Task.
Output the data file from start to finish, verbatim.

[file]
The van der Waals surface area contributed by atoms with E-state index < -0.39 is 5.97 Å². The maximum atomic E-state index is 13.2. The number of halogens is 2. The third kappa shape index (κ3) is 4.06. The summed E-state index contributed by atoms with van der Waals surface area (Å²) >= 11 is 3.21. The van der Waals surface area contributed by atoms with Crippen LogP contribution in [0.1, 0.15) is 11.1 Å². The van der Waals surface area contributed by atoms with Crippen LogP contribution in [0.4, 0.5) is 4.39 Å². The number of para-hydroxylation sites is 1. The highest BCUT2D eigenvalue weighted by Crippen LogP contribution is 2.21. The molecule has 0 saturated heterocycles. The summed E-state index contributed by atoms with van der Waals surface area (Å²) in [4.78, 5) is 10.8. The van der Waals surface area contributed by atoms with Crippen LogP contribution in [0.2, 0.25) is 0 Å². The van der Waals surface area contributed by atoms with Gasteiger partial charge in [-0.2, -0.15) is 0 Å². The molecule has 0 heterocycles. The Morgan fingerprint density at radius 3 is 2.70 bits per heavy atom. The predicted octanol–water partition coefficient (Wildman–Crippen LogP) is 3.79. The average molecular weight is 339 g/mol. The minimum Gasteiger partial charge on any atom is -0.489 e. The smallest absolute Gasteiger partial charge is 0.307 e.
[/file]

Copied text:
The van der Waals surface area contributed by atoms with E-state index < -0.39 is 5.97 Å². The maximum atomic E-state index is 13.2. The number of halogens is 2. The third kappa shape index (κ3) is 4.06. The summed E-state index contributed by atoms with van der Waals surface area (Å²) >= 11 is 3.21. The van der Waals surface area contributed by atoms with Crippen LogP contribution in [0.1, 0.15) is 11.1 Å². The van der Waals surface area contributed by atoms with Crippen LogP contribution in [0.4, 0.5) is 4.39 Å². The number of para-hydroxylation sites is 1. The highest BCUT2D eigenvalue weighted by Crippen LogP contribution is 2.21. The molecule has 0 saturated heterocycles. The summed E-state index contributed by atoms with van der Waals surface area (Å²) in [4.78, 5) is 10.8. The van der Waals surface area contributed by atoms with Crippen LogP contribution in [0.2, 0.25) is 0 Å². The van der Waals surface area contributed by atoms with Gasteiger partial charge in [-0.2, -0.15) is 0 Å². The molecule has 0 heterocycles. The Morgan fingerprint density at radius 3 is 2.70 bits per heavy atom. The predicted octanol–water partition coefficient (Wildman–Crippen LogP) is 3.79. The average molecular weight is 339 g/mol. The minimum Gasteiger partial charge on any atom is -0.489 e. The smallest absolute Gasteiger partial charge is 0.307 e.